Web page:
Apple Basket & Bucket Decorated Cookies

There's something about a pile full of apples in a basket or bucket that just screams FALL to me. I've attempted this shape year after year because I just can't get enough of this look. 

The gift cutter from Sugarbelle's ShapeShifters set is the perfect shape for a basket or bucket full of apples.

To give the metal bucket a more 3D feel, cut out a thinner duplicate, cut off the top of the "bucket" using the curved edger also found in the Shapeshifters set, and lay it on top of the bottom full shaped layer. Roll small "apple" balls and press them firmly into the top of the bucket. (see photo below)

For the basket, first cut out a plain full gift shape. Then using the molded dough method (shown in this blog post), mold thinner dough with a basketweave mat and cut out the same shape, but cut off the top of the "basket" using the curved edger found in the Shapeshifters set, and lay it over the original plain gift shape. Roll small "apple" balls and press them firmly into the top of the basket. (see photo below)

Once the cookies are baked and cooled, brush the molded basket portion with dry golden leaf dust.

Next brush the baskets with dry caramel and/or deep brown dusts to give it a richer hue.

Make a mixture of red rose dust and vodka (or clear extra, i.e. almond) and paint the apples.
[You can also use cut kiwi dust to make green apples, but I disliked the wrinkly-look that was emphasized with that color. It reminded me of brussel sprouts! haha]

For the metal buckets, outline and flood the bucket portion with gray glaze.
[I apologize that I failed to take photos of these steps.]
After at least 30 minutes, add the bucket handle.
Allow it to dry overnight.
Paint the bucket surface with a mixture of nu silver dust and vodka (or clear extract; i.e. almond).

Add stems and leaves to the "apples" in the baskets and buckets.

Since I disliked the painted green apples, I covered the dough balls with green glaze.
After drying them overnight, I dusted the apples with dry caramel dust.
Also, once the silver dust has dried, dust the bucket portion with dry turkish black dust.


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Basket of Spring Flowers Decorated Cookie (Tutorial)

With this awesome basketweave mold, it's fairly easy to make basket cookies just in time to "fill" them with spring flowers.

Place the mold face down over sugar cookie dough.
Using a rolling pin over the top of the mold, impress the dough with basketweave.
Take the cutter of your choice (I chose a tall rectangle) to cut out the cookie.
Feel free to leave the top portion of the cookie smooth for adding flowers. (see photo below)
Bake and cool the cookies as normal.

Cut out flowers using mini cookie cutters. I like to make the dough fairly thin so the flowers are not too overpowering on top of the basket cookie. Decorate these beauties as desired.

Brush chestnut dust over the basketweave portion of the molded cookies.

Add a greenery background on top of the basket by outlining and flooding it with green glaze.

Adhere the flowers on top of the basket with more green glaze. Add additional flowers and vines as desired.


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Poinsettia Basket Decorated Cookie (Tutorial)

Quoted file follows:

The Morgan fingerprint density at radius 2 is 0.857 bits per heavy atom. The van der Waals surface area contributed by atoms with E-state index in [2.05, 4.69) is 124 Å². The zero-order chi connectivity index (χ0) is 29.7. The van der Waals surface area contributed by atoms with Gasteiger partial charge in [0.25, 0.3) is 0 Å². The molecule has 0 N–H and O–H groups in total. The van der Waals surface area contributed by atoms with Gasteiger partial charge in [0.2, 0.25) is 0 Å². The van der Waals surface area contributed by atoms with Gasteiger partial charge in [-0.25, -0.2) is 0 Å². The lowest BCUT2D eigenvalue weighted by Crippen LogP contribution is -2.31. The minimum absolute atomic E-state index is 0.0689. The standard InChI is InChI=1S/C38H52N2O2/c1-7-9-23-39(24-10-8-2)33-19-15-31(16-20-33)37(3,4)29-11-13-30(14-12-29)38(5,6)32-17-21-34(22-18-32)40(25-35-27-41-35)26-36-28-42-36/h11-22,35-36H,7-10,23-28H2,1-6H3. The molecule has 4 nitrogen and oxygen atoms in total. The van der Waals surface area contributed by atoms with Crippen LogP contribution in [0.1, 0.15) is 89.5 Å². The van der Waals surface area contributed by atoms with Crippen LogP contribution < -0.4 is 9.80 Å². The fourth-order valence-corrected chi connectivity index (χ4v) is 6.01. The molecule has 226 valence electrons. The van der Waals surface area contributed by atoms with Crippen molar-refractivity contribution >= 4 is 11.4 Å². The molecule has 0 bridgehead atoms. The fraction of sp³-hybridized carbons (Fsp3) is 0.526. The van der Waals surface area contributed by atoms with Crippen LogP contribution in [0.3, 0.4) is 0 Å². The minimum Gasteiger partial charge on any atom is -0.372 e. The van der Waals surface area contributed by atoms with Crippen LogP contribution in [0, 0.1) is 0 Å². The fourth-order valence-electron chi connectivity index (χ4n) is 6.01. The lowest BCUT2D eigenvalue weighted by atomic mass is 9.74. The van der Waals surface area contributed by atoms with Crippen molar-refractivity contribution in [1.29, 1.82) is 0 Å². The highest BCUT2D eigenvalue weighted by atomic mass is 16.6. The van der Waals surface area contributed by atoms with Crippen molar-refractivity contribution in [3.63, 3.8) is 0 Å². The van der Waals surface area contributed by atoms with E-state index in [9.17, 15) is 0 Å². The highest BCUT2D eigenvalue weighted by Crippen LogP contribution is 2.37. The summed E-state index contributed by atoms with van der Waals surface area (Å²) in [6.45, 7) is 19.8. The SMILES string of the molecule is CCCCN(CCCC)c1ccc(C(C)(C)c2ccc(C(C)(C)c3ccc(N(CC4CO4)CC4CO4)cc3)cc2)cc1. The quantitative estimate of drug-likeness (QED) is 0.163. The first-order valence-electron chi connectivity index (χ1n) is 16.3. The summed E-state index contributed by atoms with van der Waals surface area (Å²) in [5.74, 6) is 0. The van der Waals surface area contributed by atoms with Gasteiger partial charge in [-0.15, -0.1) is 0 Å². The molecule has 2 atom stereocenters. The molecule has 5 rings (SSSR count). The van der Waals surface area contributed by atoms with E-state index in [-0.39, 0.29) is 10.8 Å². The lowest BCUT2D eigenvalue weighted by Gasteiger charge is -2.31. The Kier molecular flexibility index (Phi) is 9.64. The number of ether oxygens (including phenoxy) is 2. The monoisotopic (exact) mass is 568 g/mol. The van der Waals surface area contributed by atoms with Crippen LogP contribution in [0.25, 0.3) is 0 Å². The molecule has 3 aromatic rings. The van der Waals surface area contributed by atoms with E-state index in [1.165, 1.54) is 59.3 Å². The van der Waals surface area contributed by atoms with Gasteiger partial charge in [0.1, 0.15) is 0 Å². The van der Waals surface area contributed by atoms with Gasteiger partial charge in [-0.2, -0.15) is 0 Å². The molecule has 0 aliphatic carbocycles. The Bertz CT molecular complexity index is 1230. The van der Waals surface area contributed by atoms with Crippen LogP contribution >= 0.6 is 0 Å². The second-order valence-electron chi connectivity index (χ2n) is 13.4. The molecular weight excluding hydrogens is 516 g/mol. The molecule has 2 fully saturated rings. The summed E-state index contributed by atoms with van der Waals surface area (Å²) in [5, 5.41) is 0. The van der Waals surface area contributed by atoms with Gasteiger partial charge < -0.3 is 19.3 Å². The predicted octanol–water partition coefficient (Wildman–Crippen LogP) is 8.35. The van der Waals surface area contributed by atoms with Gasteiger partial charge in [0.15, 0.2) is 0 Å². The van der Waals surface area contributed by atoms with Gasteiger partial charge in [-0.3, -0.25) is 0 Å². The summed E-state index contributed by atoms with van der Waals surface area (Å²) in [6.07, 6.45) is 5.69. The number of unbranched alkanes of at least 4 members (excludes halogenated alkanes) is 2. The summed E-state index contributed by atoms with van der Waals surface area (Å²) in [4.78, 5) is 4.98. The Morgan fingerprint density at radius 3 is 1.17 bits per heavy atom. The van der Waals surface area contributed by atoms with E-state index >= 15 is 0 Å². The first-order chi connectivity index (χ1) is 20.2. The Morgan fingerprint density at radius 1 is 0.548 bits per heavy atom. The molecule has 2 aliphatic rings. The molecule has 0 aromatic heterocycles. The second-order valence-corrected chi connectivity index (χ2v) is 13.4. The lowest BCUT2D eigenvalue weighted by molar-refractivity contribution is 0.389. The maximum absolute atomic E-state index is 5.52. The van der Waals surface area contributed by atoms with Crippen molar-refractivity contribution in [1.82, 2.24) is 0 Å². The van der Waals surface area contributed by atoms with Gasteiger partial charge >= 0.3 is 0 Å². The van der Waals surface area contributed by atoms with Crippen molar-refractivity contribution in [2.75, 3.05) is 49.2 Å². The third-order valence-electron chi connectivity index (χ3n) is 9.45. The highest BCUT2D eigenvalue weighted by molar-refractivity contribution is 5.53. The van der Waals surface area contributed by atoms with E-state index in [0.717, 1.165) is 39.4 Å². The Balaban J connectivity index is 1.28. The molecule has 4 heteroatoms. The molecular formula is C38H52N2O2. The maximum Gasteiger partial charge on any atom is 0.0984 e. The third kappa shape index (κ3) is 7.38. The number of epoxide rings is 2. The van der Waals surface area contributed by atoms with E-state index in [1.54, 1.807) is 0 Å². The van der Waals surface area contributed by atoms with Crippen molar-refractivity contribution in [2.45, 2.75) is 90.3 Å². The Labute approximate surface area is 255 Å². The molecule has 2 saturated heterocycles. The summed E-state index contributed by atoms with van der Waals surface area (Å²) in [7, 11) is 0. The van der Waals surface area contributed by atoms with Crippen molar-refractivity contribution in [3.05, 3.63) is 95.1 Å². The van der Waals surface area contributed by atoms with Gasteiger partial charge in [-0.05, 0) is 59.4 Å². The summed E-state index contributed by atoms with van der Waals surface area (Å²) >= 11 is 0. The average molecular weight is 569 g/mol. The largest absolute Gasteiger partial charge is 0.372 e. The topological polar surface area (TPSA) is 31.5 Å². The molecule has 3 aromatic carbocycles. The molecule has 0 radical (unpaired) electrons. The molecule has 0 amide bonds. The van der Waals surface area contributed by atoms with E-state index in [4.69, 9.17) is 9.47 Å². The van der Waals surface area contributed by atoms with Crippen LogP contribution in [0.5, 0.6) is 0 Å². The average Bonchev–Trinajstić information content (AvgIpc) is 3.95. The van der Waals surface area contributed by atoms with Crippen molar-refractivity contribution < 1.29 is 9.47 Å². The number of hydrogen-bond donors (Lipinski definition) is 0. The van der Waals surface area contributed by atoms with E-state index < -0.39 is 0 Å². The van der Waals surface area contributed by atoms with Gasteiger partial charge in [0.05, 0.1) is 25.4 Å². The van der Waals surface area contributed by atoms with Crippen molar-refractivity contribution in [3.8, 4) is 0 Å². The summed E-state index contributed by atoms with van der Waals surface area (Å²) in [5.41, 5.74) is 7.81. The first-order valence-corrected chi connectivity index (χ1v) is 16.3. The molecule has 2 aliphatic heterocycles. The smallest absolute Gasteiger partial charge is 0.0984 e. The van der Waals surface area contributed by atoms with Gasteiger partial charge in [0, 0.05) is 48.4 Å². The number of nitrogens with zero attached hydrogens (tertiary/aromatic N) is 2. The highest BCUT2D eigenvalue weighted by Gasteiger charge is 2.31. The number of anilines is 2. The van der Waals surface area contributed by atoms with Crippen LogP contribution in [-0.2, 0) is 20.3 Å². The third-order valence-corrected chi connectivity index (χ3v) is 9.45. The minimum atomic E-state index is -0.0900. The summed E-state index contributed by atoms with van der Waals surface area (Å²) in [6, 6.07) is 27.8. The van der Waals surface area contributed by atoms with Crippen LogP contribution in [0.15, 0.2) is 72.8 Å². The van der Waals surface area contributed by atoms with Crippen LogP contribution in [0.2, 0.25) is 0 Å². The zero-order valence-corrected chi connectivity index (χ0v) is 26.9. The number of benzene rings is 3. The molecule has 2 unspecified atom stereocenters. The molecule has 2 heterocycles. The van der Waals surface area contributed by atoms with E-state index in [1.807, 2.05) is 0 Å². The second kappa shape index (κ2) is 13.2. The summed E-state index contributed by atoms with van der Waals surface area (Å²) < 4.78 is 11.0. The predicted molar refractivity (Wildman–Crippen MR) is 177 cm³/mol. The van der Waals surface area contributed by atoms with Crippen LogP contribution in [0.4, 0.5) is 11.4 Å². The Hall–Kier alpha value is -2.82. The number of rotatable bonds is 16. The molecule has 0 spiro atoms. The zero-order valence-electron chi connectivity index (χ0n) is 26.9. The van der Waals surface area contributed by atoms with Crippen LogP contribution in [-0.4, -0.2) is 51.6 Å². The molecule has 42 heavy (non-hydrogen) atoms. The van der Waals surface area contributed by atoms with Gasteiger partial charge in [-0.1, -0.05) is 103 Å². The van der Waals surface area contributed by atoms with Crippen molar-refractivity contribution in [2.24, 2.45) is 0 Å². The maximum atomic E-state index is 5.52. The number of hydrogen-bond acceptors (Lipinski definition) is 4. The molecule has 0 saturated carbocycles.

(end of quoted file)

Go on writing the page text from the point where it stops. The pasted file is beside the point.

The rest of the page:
At the last minute last Christmas, I made a basket cookie with a poinsettia, and decided to revisit it this year with a tutorial.

The sweet part about the time lapse is that I have acquired an even better basket weave texture mat. :)

Rustic Basket Weave by Karen Davies (favorite)
Basketweave Embosser

There are two ways to achieve the basket weave effect on the cookie.

  1. Impress the weave into the cookie dough before baking
  2. Flood the cookie with glaze and use the mat once it is partially dry


To impress the dough, you'll need to initially roll the cookie dough thicker than usual, and use the rolling pin on top of the mold to impress the weave deeply into the dough.

(see photo below)

Once the dough is molded, use your rectangular cookie cutter to cut the desired shape.

After the cookie is baked and cooled, brush dry cappuccinodogwood, and caramel dusts over the cookie for a more dimensional look.

(Note: I used these lighter colors on the dark chocolate cookie.
If the regular sugar cookies are used, you will need to use different colors of dust.)

Add the first layer of the poinsettia with red glaze.
(see photo below)
Add a second layer of petals at least 30 minutes after the first.

Carefully place yellow pearls within the center of the poinsettia.


For molding partially dried glaze, outline and flood the cookie with brown glaze.

Allow the cookie to dry for 4 hours and then press the mat into the glaze.

Dry the cookie overnight.

Brush over the dried glaze with dry chocolate dust.

In the same way as above, pipe a poinsettia with red glaze over the top of the basket.
Then add the yellow pearls to the center.


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Rustic Thanksgiving Pumpkin Decorated Cookies

I can never decorate too many pumpkin cookies during this season.
I love dreaming up as many designs and textures on cookies as possible.
This year was no exception.

We're getting our Thanksgiving "on" in a rustic pumpkin-kind-of-way.


Check out this Textured Pumpkin Decorated Cookie Tutorial for one of the techniques shown in some of the pumpkins above.

May your Thanksgiving be filled with lots of pumpkins!

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Textured Pumpkin Decorated Cookies (Tutorial)

Here's some super easy textured pumpkin cookies that look fairly realistic.

The dough was rolled onto texture mats and then the shapes were cut out. Try some of these fantastic molds:

Once the cookies are baked and cooled, brush on some dry color dust. Here's the dust colors I used for these cookies:

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